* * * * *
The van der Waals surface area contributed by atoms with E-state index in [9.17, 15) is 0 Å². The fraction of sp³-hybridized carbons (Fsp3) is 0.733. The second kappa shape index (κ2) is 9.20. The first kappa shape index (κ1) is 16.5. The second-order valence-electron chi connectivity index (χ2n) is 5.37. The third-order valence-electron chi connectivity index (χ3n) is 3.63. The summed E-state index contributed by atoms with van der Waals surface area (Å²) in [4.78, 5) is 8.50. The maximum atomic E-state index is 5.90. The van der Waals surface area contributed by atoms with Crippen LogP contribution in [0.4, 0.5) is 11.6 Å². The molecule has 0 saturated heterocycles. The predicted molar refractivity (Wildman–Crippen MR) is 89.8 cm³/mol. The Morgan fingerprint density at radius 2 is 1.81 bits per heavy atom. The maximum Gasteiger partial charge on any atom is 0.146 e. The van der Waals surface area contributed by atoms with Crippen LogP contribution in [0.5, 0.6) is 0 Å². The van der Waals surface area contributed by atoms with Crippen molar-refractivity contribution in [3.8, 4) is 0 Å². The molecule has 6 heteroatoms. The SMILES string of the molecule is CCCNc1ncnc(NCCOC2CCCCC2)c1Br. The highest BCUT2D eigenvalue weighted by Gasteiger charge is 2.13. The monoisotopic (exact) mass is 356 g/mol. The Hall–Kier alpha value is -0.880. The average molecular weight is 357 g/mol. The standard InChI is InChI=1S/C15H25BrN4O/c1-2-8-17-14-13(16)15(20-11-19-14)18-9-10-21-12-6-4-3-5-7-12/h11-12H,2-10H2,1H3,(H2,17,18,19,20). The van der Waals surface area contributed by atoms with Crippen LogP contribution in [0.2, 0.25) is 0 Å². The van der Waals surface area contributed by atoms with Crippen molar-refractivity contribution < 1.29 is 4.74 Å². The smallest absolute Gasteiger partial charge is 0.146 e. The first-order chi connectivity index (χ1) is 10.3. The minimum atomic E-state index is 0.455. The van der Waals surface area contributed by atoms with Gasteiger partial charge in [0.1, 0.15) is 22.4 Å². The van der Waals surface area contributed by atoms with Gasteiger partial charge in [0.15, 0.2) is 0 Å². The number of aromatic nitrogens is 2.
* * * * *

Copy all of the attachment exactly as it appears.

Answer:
The van der Waals surface area contributed by atoms with E-state index in [9.17, 15) is 0 Å². The fraction of sp³-hybridized carbons (Fsp3) is 0.733. The second kappa shape index (κ2) is 9.20. The first kappa shape index (κ1) is 16.5. The second-order valence-electron chi connectivity index (χ2n) is 5.37. The third-order valence-electron chi connectivity index (χ3n) is 3.63. The summed E-state index contributed by atoms with van der Waals surface area (Å²) in [4.78, 5) is 8.50. The maximum atomic E-state index is 5.90. The van der Waals surface area contributed by atoms with Crippen LogP contribution in [0.4, 0.5) is 11.6 Å². The molecule has 0 saturated heterocycles. The predicted molar refractivity (Wildman–Crippen MR) is 89.8 cm³/mol. The Morgan fingerprint density at radius 2 is 1.81 bits per heavy atom. The maximum Gasteiger partial charge on any atom is 0.146 e. The van der Waals surface area contributed by atoms with Crippen LogP contribution in [0.5, 0.6) is 0 Å². The van der Waals surface area contributed by atoms with Crippen molar-refractivity contribution in [3.8, 4) is 0 Å². The molecule has 6 heteroatoms. The SMILES string of the molecule is CCCNc1ncnc(NCCOC2CCCCC2)c1Br. The highest BCUT2D eigenvalue weighted by Gasteiger charge is 2.13. The monoisotopic (exact) mass is 356 g/mol. The Hall–Kier alpha value is -0.880. The average molecular weight is 357 g/mol. The standard InChI is InChI=1S/C15H25BrN4O/c1-2-8-17-14-13(16)15(20-11-19-14)18-9-10-21-12-6-4-3-5-7-12/h11-12H,2-10H2,1H3,(H2,17,18,19,20). The van der Waals surface area contributed by atoms with Crippen LogP contribution in [0.2, 0.25) is 0 Å². The van der Waals surface area contributed by atoms with Crippen molar-refractivity contribution < 1.29 is 4.74 Å². The smallest absolute Gasteiger partial charge is 0.146 e. The first-order chi connectivity index (χ1) is 10.3. The minimum atomic E-state index is 0.455. The van der Waals surface area contributed by atoms with Gasteiger partial charge in [0.1, 0.15) is 22.4 Å². The van der Waals surface area contributed by atoms with Gasteiger partial charge in [0.15, 0.2) is 0 Å². The number of aromatic nitrogens is 2.